نتیجه گیری انگلیسی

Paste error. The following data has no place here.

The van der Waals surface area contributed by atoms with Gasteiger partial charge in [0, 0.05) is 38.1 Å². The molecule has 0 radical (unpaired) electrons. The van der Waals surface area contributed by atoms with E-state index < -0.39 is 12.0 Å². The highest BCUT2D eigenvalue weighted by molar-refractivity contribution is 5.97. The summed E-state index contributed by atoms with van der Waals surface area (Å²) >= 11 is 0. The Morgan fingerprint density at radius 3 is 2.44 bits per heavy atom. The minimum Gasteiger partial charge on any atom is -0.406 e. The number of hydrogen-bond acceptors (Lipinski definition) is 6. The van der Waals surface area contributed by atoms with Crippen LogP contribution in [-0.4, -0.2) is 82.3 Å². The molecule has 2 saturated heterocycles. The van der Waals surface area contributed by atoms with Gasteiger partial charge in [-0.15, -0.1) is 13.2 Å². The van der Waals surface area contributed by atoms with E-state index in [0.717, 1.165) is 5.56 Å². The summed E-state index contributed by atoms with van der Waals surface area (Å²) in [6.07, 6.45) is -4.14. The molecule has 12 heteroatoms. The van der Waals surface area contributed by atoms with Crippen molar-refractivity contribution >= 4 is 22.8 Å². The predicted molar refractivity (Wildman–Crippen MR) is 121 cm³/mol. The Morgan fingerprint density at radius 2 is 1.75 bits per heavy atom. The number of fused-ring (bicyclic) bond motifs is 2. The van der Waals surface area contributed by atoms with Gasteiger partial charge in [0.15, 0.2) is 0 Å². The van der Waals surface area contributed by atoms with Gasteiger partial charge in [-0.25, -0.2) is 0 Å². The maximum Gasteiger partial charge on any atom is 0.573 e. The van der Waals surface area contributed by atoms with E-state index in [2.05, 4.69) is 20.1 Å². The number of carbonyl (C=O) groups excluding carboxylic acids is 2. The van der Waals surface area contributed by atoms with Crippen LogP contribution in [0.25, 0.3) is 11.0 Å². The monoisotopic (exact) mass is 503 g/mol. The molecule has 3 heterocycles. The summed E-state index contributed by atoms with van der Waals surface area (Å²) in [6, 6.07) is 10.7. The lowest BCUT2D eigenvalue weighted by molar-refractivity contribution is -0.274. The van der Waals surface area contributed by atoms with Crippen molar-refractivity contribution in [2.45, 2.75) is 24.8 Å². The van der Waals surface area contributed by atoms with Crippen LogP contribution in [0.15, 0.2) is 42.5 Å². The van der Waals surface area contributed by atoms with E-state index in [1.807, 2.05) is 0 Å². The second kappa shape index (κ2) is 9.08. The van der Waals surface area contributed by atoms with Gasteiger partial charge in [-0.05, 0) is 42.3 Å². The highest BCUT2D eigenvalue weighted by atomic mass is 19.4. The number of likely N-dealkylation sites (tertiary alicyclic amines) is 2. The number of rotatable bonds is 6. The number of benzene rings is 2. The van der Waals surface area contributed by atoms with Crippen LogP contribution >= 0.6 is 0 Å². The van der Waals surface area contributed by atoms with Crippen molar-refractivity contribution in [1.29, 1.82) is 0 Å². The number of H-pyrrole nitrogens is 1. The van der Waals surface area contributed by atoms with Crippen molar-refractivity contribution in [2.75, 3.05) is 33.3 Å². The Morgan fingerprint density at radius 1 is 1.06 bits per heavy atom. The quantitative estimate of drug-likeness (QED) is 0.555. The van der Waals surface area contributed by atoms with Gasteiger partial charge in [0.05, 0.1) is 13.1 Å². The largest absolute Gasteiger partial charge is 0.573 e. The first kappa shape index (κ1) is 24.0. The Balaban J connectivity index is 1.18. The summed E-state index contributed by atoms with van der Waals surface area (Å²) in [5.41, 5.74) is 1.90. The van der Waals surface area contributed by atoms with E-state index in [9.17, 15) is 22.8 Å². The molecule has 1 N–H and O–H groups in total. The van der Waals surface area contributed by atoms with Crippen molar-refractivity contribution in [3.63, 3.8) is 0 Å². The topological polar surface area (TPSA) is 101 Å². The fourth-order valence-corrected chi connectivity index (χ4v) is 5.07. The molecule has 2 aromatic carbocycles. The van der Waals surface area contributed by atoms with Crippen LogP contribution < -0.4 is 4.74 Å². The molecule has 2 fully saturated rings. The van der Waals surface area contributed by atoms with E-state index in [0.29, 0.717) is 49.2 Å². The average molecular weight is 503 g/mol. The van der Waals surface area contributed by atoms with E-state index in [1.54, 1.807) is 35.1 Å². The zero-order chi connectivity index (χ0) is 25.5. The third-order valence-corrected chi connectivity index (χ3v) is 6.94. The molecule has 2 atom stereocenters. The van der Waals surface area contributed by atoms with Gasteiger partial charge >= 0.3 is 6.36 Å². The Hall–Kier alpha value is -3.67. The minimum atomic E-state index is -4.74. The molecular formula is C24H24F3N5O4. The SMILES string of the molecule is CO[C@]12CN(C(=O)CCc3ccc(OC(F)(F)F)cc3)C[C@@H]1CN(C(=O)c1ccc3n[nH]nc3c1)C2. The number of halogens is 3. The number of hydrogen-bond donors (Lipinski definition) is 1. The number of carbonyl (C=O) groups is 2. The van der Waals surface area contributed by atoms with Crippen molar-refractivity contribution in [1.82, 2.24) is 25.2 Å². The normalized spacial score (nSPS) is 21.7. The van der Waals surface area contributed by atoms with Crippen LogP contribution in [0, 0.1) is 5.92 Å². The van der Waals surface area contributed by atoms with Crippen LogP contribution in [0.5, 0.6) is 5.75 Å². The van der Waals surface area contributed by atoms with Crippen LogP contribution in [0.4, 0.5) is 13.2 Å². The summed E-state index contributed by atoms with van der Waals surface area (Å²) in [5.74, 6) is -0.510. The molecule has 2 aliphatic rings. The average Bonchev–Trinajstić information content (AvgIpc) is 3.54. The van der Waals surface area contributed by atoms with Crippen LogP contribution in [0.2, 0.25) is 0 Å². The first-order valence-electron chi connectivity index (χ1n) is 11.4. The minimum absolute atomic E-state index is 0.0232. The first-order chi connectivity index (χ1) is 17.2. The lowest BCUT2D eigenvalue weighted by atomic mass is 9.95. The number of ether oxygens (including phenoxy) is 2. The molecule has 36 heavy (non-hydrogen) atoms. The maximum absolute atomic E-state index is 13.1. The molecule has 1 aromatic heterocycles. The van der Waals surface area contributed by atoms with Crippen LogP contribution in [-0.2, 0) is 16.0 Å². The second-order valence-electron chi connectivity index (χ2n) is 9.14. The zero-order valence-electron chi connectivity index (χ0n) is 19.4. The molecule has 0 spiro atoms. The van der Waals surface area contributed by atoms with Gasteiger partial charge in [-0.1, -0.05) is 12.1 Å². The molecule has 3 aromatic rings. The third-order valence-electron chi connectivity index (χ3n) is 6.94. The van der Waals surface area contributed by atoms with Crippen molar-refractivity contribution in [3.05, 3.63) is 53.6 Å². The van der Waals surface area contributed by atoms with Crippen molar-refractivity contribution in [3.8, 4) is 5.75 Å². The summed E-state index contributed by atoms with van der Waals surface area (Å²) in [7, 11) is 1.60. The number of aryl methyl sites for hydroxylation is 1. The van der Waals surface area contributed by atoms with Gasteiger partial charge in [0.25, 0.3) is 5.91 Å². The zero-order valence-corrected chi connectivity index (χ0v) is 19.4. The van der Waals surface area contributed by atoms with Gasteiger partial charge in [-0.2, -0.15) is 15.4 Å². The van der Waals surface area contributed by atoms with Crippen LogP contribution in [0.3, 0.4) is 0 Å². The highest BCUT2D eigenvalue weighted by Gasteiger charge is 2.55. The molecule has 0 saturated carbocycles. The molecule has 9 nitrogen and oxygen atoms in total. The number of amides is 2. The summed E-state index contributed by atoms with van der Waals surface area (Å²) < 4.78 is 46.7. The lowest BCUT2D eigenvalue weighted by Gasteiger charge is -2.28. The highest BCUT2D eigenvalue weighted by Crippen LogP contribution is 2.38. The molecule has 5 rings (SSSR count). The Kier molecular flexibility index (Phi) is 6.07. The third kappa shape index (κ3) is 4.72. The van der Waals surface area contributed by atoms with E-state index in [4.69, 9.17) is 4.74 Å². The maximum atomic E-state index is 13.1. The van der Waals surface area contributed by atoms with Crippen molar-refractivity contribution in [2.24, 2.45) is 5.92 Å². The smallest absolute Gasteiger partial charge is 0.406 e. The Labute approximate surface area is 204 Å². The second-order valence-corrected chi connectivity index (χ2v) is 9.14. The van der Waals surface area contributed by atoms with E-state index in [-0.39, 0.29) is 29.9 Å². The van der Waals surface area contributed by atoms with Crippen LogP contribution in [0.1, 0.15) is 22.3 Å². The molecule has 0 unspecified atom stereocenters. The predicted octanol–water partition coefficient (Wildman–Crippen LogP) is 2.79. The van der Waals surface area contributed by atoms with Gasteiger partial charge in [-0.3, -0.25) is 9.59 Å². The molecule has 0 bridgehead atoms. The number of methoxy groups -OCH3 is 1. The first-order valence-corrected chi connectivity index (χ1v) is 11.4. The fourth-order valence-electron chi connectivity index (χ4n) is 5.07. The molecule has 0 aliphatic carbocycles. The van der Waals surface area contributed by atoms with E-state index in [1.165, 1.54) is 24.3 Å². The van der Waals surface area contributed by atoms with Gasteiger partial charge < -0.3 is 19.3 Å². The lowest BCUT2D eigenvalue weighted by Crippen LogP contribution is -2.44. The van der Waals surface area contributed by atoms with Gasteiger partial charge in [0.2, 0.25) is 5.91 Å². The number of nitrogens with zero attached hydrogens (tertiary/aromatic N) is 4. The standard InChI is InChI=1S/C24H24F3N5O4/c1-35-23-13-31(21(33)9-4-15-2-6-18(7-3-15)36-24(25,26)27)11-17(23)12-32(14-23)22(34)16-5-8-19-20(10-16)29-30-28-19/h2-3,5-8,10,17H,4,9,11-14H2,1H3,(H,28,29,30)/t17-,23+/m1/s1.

A capital investment project exhibits both deliberate and emergent strategic elements. The emergent strategic elements have been conceptualized as an individual project strategy, which may diverge from the intended strategy of project's parent organization. We found that the strategy of an investment project cannot be reduced to conforming to time, cost and scope, as first and foremost they have to deliver business-oriented results and operate both in organizational and market environments. A diverging strategy for an investment project can lead to the development of new capabilities and thus allow strategic renewal of the parent organization. We explain the formation of the individual strategies of projects through the relationship between an investment project and its parent. Individual strategies are formed in projects that are to some extent autonomous with relation to its parent organization. The need for autonomy is dependent on the degree of relatedness of the investment project: related projects can utilize existing capabilities and resources of a parent organization, and thus they are easier to manage, and they are also more likely to deliver the intended strategy of the parent organization. Investment projects with a low level of relatedness require autonomy, as they cannot rely on existing capabilities and resources, but they have to form new ones to answer to the requirements set by organization and market environment. The parent needs to recognize the degree of relatedness of an investment project, and grant the project the degree of autonomy it needs to deliver business-oriented end results. The results of this paper suggest that an investment project and its strategy can be analyzed by regarding a project as a venture. This opens new theoretical avenues in the development of novel approaches for business-focused projects and their management. The novelty is partly in building a link between the practice-oriented discourse of project management and the discourse of internal corporate venturing, and using the extant venturing literature in studying the strategic management of projects. Approaches that would integrate venturing and project management conceptually or through empirical research in for example the investment project context are scarce in the current research. We welcome theoretical and empirical research in the area of analyzing projects and their strategies through venturing discourse. In particular, we see that the creation of the long-term business performance within an individual project's context and the analysis of project as a business actor with an individual strategy to survive in its internal and external business environment are relevant perspectives. We also foresee that the corporate venturing discourse would lead the research towards a broader theoretical field of entrepreneurship, and ultimately towards a more specific theme of considering a project manager an entrepreneur.